About a month ago, I decided that I wanted to explore various bits of well-known writing advice and try and articulate what each one means to me.
I’ll note now, and I should have noted this in the beginning, that nothing in here is anything that I’d call a “Rule.” If you find that this works for you, that’s ok. If not, that’s ok too.
This week, I’m looking at a common piece of advice which, out of all of the scattered bits of advice out there, I am most likely to disregard:
“Write What You Know.”
Why do I cast this piece of writerly wisdom aside so often? Well, for starters, I can’t take it literally. If I was restricting myself to “Write what I know,” well… there goes Faster than Light travel, far away planets, alien races, Weird Westerns, and Magic in all its forms.
In short, everything that I enjoy both writing about and reading about would vanish.
So here’s my take on it:
“Write what you Know” should be internal and used to more fully develop your characters.
Here’s what I mean:
Your characters have feelings. You, yourself, have had feelings. See the correlation? Why, I’m willing to bet that you have, in fact, had a staggeringly wide array of feelings. I’m also willing to bet that there are certain subjects about which you have real, passionate responses to (Both positive and negative). There are things you want. things that drive you to do what you do.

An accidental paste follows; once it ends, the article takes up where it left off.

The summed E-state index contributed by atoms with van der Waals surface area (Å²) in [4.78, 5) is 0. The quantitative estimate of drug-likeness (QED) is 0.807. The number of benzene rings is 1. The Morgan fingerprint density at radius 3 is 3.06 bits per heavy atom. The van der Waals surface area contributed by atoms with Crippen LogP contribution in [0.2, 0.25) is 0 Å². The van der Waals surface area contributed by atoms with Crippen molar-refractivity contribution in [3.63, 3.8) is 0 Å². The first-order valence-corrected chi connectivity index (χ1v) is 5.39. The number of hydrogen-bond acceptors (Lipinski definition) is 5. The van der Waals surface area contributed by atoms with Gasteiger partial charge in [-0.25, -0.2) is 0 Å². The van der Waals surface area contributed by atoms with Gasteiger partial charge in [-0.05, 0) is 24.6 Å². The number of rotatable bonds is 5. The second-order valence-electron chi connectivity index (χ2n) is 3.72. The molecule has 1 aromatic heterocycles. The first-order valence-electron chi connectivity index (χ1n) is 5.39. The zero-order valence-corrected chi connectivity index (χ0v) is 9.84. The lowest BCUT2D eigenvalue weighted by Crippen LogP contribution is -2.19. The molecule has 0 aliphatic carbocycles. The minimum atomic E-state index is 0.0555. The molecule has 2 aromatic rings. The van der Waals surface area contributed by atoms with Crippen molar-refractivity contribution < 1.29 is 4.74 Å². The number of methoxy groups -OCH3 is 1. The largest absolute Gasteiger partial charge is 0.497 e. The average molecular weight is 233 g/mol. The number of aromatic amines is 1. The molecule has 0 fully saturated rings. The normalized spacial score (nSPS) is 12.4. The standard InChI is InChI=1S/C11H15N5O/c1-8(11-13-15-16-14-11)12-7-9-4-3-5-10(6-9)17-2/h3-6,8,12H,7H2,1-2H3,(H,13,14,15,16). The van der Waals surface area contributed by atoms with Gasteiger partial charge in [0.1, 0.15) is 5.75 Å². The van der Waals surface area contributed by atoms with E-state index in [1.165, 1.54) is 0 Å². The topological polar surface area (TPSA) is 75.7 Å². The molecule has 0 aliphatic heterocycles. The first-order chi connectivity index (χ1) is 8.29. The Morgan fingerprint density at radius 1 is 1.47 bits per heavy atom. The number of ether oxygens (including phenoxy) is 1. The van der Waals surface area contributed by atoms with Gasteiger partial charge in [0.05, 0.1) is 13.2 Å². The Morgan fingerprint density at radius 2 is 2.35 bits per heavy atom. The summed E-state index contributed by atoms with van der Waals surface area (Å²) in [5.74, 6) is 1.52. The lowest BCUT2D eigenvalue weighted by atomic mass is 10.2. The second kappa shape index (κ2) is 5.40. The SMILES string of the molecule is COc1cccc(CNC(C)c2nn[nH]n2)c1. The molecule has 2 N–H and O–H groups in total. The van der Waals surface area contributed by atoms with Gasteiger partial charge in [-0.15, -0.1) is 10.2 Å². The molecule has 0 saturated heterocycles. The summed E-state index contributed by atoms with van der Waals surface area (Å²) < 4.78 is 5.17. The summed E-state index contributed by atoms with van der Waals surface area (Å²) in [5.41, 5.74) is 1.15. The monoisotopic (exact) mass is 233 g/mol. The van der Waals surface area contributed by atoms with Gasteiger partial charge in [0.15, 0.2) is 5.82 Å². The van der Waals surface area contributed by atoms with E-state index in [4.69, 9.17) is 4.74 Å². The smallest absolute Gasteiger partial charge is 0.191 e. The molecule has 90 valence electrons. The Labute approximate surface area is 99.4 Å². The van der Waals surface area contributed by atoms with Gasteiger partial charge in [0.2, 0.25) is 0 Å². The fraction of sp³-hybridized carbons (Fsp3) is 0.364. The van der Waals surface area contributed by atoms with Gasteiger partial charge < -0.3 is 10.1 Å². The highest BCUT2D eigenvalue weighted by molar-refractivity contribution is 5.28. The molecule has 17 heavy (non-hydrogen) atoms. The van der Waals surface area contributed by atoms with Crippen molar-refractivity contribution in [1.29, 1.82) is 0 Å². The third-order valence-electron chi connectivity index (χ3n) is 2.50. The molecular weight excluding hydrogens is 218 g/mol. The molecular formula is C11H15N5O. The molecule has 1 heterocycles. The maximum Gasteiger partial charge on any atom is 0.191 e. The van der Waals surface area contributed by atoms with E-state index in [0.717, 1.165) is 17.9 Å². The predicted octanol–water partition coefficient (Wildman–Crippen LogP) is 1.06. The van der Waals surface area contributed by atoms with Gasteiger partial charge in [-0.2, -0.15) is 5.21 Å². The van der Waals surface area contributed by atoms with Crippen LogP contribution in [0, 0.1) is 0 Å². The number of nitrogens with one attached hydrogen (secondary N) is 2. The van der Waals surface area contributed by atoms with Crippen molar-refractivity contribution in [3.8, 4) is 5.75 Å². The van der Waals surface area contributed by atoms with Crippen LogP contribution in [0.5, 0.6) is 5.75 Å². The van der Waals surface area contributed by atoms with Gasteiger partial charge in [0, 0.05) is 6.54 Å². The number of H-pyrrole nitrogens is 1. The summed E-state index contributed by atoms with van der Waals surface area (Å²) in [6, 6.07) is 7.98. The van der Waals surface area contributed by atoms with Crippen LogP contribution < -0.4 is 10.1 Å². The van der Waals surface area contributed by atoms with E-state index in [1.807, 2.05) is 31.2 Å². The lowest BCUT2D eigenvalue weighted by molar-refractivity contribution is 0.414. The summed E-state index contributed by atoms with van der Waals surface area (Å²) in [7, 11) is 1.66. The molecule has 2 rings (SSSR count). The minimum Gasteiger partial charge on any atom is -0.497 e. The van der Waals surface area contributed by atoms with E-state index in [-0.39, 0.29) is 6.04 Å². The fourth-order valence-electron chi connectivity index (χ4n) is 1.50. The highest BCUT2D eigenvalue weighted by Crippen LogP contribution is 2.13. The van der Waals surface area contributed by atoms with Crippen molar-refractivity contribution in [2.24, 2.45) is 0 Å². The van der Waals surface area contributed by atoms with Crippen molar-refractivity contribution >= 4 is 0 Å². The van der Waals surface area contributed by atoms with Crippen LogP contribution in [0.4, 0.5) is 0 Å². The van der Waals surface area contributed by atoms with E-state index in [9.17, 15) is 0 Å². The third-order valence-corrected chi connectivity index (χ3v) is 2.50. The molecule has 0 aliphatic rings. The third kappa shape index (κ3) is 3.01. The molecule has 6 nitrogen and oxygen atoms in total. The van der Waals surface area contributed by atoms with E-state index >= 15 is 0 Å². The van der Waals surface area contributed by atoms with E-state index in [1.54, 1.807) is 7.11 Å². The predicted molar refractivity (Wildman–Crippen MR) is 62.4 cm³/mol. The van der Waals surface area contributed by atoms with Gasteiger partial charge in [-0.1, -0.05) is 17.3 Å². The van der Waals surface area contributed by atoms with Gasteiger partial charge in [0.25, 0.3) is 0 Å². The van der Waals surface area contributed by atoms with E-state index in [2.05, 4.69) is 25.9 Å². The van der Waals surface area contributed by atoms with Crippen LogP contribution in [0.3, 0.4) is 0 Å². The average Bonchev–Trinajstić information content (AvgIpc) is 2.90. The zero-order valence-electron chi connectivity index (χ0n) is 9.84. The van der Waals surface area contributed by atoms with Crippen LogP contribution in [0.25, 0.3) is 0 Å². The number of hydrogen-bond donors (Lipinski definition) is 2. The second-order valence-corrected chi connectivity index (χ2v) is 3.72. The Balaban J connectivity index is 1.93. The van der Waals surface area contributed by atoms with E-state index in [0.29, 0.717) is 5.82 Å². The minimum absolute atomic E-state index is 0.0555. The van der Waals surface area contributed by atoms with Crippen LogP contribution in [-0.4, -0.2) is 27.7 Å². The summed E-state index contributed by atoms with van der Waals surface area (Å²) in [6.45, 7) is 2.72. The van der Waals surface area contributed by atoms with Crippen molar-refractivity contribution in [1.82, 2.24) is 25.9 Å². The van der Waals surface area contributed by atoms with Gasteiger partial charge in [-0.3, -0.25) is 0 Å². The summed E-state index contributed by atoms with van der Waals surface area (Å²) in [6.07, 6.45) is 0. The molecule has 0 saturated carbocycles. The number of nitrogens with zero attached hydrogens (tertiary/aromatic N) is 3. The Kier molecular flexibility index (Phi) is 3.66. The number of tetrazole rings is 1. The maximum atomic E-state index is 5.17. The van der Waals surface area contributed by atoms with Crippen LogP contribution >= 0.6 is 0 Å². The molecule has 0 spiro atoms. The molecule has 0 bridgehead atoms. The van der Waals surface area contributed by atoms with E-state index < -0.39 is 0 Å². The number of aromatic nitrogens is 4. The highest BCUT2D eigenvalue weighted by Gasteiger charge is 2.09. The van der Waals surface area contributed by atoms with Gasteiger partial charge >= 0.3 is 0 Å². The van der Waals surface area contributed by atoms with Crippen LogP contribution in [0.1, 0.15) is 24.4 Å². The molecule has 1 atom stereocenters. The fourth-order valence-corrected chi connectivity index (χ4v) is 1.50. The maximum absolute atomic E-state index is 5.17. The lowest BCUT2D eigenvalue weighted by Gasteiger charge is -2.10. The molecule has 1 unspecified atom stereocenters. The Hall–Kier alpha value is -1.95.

“Write what you Know” suggests that you can draw upon those feelings – even if there isn’t a one-to-one correlation – to infuse your writing with a bit of realism.
You’ve been happy, sad, angry, in love, excited (in all the possible applications of that word), disappointed, indecisive, driven with purpose, etc. You’ve suffered defeat and been victorious. Your memories of those feelings are there for you to mine–to remember what they were like to guide you through a character’s reaction to something going on in their life.
Think back to your first kiss. Were you Nervous? Maybe a little trembly? Or did it come out of the blue – a complete surprise – and you couldn’t put words together for a second or two?
That’s the good stuff you’re mining. You know how you felt at those times. You can show your reader how your characters feel too.
Personally, I’ve never flown a starship through an asteroid field, but I have dodged my car out of the way of something in the road, and I can use my memory of such a close call to describe feelings that just might put you on the bridge of that ship as it skims past something a little more hazardous than a simple fender bender.
“Write what you Know” also urges you to do your research. It doesn’t suggest that you become an expert in theoretical physics, or medicine, or any number of complicated fields that you’ve got little to no knowledge of.
What it does suggest is that you do your due diligence. The devil is in the details and you’ll catch hell if your details aren’t spot on.
Thanks for reading.
Be safe out there. Be Excellent to Each other.
I’ll see you on Thursday.
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